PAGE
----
“It was amazing,” Connolly said of helping the Eagles to their third consecutive Suffolk County dual meet title Jan. 20 He pinned Brentwood’s Hugo Vasquez in 1 minute, 35 seconds to give his team a commanding 37-3 advantage. “I’m so happy. I’ve waited my whole life to be county champ, and now it’s here. Training with these guys all season — hard work, it actually pays off.”

Rocky Point’s wrestling team beat Brentwood at Bay Shore High School, 37-33 even after chosing to forfeit the final five matches.

“I’m going to wrestle until we clinch,” Rocky Point head coach Darren Goldstein said was his mentality, chosing to protect his final grapplers by not competing if they didn’t need to. “Then when we clinch, we are going to walk off the mat. We are going healthy upstate.”

Senior Jake Pohl (27-10 record) got Rocky Point heading in the right direction when he earned a 5-0 decision over Jean Jasmine at 285 pounds. The Eagles cruised from there.

“It felt really good just knowing I went out there and got the job done,” Pohl said. “Once one person gets going on our team, everyone else gets going. It’s a train you can’t stop.”

Nick LaMorte, a seventh-grader and youngest on Rocky Point’s roster, won in a dazzling 12-9 decision over Fernando Romero in the 99-pound weight class to keep the train rolling.He scored a reversal and two back points in the final 13 seconds for the comeback win.

“It gave us momentum,” Goldstein said. “That can help you build.”

Rocky Point fought in 10 matches and won nine of them, dropping the 106-pound weight class.

After the loss, sophomore Logan Sciotto answered right back for Rocky Point earning a 5-2 decision over Brentwood’s Wenchard Pierre-Louis at 113 pounds. Sophomore Evan Mathias squeezed by Richard Diaz with a 5-3 decision at 120. Senior captain Ryan Callahan won his 138-pound match and classmate Donald Hammarth took his at 145.

Goldstein said he’s excited to be one of the first to represent Suffolk County in the state dual meet championship. Rocky Point will wrestle Jan. 27 at Onondaga Community College in Syracuse. Section XI wrestling chairman Matt DeVincenzo, athletic director at Comsewogue, said 12 teams will be competing in four pools of three teams each, with the winner of each pool heading to the semifinals. The winners of those matchups will face off in the final. The Eagles, in the Division I pool, are grouped with Spencerport (No. 3 seed) and Jamesville-DeWitt, competing on mat three.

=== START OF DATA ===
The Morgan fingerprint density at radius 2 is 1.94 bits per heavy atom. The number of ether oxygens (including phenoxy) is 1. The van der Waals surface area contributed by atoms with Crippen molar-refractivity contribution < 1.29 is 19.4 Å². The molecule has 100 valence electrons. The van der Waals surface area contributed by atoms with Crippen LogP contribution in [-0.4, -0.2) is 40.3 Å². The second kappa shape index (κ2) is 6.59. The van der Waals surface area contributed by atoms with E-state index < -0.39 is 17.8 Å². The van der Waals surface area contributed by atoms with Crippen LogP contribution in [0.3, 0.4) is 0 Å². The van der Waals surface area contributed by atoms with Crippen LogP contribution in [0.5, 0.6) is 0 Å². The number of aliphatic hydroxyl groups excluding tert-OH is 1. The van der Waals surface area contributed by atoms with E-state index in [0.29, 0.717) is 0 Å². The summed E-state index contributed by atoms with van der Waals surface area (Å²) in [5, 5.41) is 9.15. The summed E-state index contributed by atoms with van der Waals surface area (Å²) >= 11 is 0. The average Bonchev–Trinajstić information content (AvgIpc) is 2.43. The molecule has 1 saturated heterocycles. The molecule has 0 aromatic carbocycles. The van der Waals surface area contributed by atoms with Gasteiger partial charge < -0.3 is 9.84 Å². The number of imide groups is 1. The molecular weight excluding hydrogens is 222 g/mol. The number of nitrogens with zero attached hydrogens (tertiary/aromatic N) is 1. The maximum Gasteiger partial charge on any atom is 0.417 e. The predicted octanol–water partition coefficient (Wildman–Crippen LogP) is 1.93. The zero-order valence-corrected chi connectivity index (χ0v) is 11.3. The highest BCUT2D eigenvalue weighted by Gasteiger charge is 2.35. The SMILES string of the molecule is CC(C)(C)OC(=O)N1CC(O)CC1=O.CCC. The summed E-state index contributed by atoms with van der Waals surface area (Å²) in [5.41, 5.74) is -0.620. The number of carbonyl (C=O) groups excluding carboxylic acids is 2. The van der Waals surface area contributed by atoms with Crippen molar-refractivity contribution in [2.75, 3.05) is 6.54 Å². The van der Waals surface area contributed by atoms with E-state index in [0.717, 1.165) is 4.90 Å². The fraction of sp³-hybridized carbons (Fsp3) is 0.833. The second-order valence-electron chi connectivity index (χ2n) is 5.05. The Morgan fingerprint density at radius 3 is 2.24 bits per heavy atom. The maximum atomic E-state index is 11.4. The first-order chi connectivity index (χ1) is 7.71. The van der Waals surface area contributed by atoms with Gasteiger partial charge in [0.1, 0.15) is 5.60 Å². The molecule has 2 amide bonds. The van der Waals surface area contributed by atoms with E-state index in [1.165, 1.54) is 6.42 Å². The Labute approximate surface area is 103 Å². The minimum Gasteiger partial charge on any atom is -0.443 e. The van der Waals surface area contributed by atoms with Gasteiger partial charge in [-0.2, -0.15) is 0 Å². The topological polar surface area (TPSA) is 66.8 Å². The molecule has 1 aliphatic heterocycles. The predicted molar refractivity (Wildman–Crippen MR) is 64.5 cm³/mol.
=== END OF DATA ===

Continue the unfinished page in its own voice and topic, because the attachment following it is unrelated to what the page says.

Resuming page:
“We are going to try our best,” Goldstein said. “We know that we can compete with the best kids in the state — that’s really what we’ve been doing all year long. We got these kids focused, in the right mindset.”

Robert Van Helden. Photo from SCPD

Suffolk County Police arrested a Rocky Point man who allegedly robbed a bank in Port Jefferson Station.

A man entered TD Bank, located at 86 Nesconset Highway, on Jan, 19 at 6:30 p.m. and presented a note demanding cash. The teller complied with the robber’s demands and the suspect fled on foot. Numerous officers and detectives from the 6th Precinct responded and located the suspect, Robert Van Helden, a short time later at the Home Depot in Selden.

Major Case detectives charged Van Helden, 32, with third-degree robbery. He is scheduled to be arraigned at First District Court in Central Islip Jan. 20.